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The newly-appointed head of Hungary's central bank announced a new loan programme for businesses struggling to repay foreign denominated debts as the country suffers through recession.
"Foreign currency-denominated debt makes small and medium-sized companies (SMEs) very vulnerable, so we will do everything to minimise this risk," MNB head Gyorgy Matolcsy said after an extraordinary meeting of the bank.
The central bank will offer commercial banks 250 billion forints (831 million euros) at zero percent, which they can then loan at no more than 2.0-percent interest, plus a possible 0.5 percent as a guarantee fee, he added.
Matolcsy, whose appointment in March by Prime Minister Viktor Orban raised fears of increased government control over monetary policy, said the offer would run until August.
In February Matolcsy, while still economy minister, said that the MNB had many tools to boost the economy, which shrank 1.7 percent in 2012.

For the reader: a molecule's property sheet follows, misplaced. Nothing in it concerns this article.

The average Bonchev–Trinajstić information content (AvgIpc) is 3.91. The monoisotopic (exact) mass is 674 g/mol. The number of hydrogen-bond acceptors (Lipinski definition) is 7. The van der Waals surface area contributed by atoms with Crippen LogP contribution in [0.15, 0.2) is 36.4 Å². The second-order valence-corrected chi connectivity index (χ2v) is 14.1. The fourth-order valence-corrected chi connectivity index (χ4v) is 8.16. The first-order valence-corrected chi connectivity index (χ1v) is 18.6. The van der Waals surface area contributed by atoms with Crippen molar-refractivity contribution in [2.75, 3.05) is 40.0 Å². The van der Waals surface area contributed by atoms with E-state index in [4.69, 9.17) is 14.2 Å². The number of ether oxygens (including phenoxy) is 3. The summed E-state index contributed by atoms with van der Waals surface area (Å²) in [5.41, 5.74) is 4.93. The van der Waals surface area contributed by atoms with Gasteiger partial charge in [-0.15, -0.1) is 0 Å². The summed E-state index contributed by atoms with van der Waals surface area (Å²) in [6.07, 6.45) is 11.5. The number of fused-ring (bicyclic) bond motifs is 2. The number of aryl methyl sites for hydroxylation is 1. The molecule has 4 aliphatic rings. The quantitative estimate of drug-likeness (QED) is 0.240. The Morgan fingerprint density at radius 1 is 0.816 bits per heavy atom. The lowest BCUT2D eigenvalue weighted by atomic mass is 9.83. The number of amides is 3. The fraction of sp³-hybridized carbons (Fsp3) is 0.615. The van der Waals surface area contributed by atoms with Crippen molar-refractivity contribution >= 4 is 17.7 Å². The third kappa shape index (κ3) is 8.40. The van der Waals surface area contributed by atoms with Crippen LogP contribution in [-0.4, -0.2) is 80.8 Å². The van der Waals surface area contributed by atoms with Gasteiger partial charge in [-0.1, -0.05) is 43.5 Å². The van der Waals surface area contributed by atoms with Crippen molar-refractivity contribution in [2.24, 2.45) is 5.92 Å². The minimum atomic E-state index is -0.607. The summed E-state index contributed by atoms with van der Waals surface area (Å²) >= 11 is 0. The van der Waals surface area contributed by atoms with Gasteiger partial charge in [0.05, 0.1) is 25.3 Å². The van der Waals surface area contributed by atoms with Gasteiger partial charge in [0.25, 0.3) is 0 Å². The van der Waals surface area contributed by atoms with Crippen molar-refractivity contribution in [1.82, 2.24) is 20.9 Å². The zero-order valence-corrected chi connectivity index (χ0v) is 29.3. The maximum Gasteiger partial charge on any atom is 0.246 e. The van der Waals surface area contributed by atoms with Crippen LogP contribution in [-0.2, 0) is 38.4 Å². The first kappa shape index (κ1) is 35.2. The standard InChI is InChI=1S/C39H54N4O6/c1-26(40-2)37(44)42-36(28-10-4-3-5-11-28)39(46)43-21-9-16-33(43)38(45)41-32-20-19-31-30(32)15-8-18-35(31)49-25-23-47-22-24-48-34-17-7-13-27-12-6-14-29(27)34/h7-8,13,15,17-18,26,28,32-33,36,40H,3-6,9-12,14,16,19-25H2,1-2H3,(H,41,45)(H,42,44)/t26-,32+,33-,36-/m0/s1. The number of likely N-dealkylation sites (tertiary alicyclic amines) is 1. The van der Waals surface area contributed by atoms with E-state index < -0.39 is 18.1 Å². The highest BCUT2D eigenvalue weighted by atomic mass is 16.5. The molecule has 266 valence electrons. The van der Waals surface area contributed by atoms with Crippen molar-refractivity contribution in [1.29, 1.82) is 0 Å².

His comments led to a weakening of the national currency based on speculation the bank would implement damaging policies that could fuel inflation.
In its annual check-up report, the International Monetary Fund warned Friday that increased state interference and "frequent and unpredictable" changes in policy were undermining investor confidence in Hungary.
Immediately after Thursday's announcement, the forint weakened slightly against the euro, trading at 304.40 after the announcement compared with 303.00 before, but then bounced to 300.38 by 1100GMT.